Tips for adding colour to win­ter gar­dens

Alberta Gardener Magazine - - Contents - By Shauna Dob­bie

If you long for colour out­doors in the win­ter gar­den, don’t de­spair. Study your gar­den over the next few months from the com­fort of a win­dow seat and re­solve to add some win­ter in­ter­est to the bare patches when the ground is warm and work­able this spring.

A shrub that pro­duces berries will bring both colour and birds. Even the hardi­est ever­green hol­lies can be a risk in an ex­posed lo­ca­tion, but the na­tive holly known as win­ter­berry, which loses its leaves, pro­duces big bunches of red berries. Vibur­nums and choke­berry are other berry-laden shrubs that are hardy enough to sur­vive our winters. Some roses have at­trac­tive hips, par­tic­u­larly Rosa glauca and R. ru­gosa, which per­sist into win­ter.

In­ter­est­ing or colour­ful bark is an­other sight for win­ter­weary eyes. Slen­der white birch clumps pro­vide con­trast in sum­mer but lend a so­phis­ti­cated tone-on-tone ver­ti­cal fea­ture when the snow flies. Dog­woods—red osier and the yel­low-twigged Siberian—are well known by pro­fes­sional land­scap­ers for their win­ter colour.

For form, the re­peat­ing wavy lines of the smooth sumac can be awe-in­spir­ing; you will need plenty of room for this ag­gres­sive spreader, but the conic clus­ters of red fruit can per­sist well through win­ter, so the birds will be grate­ful.

“Win­ter blues” gets a whole new mean­ing if you plant a Colorado blue spruce. Leave a wide area for the tree to ma­ture; it doesn’t nec­es­sar­ily need any com­pan­ions to look ab­so­lutely fab­u­lous in win­ter any­how.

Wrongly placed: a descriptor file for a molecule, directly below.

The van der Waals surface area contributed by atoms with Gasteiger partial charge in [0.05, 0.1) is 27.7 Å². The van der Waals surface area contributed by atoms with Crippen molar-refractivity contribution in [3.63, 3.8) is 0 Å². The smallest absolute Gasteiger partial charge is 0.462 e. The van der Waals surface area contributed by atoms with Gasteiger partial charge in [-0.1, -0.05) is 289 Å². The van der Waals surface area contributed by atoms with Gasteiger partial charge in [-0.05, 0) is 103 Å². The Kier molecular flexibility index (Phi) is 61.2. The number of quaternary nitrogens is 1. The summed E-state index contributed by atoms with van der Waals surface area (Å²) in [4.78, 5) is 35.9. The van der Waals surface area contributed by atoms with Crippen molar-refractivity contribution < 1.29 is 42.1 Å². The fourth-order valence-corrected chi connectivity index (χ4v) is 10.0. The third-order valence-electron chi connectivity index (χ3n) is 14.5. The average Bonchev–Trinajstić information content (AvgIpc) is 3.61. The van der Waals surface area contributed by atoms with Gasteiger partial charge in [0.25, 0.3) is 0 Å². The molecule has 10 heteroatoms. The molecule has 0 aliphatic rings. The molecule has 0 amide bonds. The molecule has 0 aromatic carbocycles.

Of course, ev­er­greens like pine and spruce are the tra­di­tional favourites. Not only do they of­fer de­pend­able shape and colour, they also catch and hold snow quite beau­ti­fully. They have the added ben­e­fit of giv­ing shel­ter from cold winds, and planted to the north of your house, they can no­tice­ably lower your heat­ing bills. Add hor­i­zon­tal in­ter­est with ev­er­greens like spread­ing ju­nipers.

Pay at­ten­tion to non-plant fea­tures as a way to add colour to the win­ter gar­den. A grey, pave­ment walk may do noth­ing for the eye, but re­place it with crushed red brick and pre­pare to be daz­zled, par­tic­u­larly with a light dust­ing of snow: snow on the brick tends to melt first, deep­en­ing the colour with wet­ness and con­trast­ing beau­ti­fully with the sur­round­ing white­ness.

A sin­gle bench or a gar­den shed can make a real state­ment if painted in a strong colour like poppy red, cobalt blue or laven­der. A bright colour is a bold move that takes some real nerve… and quite pos­si­bly more than one at­tempt to get it right. But when you suc­ceed, the ef­fect is strik­ing enough to melt even the cold­est win­ter heart.

Ev­er­greens like blue spruce and ju­niper hold snow beau­ti­fully to bring win­ter in­ter­est to the gar­den. Brightly coloured gar­den ac­cents make an even pret­tier state­ment in win­ter.

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